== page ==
Ogden's Top Matches
About Ogden Hoffman
Ogden Hoffman (October 13, 1794 – May 1, 1856) was an American lawyer and politician.
Hoffman was the son of New York State Attorney General Josiah Ogden Hoffman and Mary (Colden) Hoffman. He pursued classical studies and graduated from Columbia College in 1812. He served for three years in the Navy and was warranted a midshipman in 1814.
He studied law, was admitted to the bar in 1818 and commenced practice in Goshen, New York. He was District Attorney of Orange County from May 1823 to January 1826. Then he returned to New York City and became the law partner of Hugh Maxwell, at the time D.A. of New York.
Hoffman was a member of the New York State Assembly, from Orange County in 1826, and from New York County in 1828. He was D.A. of New York County from 1829 to 1835. After the removal of the federal deposits from the Second Bank of the United States in 1833, he abandoned Tammany Hall and the Democratic Party, and joined the Whigs. In 1836, Hoffman defended Richard P. Robinson at his trial for the murder of Helen Jewett, and got his client acquitted.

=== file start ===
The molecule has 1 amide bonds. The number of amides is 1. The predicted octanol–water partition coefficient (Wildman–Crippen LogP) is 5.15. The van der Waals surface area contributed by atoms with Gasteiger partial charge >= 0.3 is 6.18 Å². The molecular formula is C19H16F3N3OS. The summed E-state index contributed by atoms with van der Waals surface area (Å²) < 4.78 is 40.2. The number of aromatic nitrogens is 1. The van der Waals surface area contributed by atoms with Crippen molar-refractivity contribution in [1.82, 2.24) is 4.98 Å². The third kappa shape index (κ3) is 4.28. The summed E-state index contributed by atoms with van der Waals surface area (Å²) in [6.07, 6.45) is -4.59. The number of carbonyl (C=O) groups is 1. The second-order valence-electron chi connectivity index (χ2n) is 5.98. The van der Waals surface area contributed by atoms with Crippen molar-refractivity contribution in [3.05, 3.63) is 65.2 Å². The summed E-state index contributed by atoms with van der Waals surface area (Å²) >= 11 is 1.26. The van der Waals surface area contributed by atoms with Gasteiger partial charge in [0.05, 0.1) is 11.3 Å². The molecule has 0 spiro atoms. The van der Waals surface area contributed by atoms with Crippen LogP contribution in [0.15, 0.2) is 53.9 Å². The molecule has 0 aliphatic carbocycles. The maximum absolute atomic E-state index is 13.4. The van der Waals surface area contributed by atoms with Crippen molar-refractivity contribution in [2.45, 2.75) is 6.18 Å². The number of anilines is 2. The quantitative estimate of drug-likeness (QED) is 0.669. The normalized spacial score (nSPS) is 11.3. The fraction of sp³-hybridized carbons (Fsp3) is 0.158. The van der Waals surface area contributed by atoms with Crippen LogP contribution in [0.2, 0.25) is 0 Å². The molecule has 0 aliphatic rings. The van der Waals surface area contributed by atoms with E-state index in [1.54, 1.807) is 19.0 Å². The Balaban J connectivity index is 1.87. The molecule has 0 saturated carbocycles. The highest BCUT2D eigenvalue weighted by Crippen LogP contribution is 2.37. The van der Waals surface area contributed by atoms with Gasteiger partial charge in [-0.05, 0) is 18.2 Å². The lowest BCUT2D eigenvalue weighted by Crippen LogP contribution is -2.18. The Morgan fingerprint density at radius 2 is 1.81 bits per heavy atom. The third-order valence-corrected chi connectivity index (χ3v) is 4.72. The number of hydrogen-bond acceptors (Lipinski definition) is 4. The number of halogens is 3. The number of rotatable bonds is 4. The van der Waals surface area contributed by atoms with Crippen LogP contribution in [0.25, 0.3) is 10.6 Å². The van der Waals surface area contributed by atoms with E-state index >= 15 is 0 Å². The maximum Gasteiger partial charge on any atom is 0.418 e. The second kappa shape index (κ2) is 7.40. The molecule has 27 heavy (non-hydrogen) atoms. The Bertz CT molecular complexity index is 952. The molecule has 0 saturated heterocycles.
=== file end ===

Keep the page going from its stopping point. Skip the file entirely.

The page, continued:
Hoffman was elected as a Whig to the 25th and 26th United States Congresses, serving from March 4, 1837 to March 3, 1841. He was United States Attorney for the Southern District of New York from 1841 to 1845; and was New York State Attorney General from 1854 to 1855, elected on the Whig ticket in November 1853.
He died at his residence, at Ninth Street in New York City, of "congestion of the lungs", and was buried in the St. Mark's Church vault. His son, Ogden Hoffman, Jr., was also a lawyer, and became the first United States federal judge in the newly admitted state of California.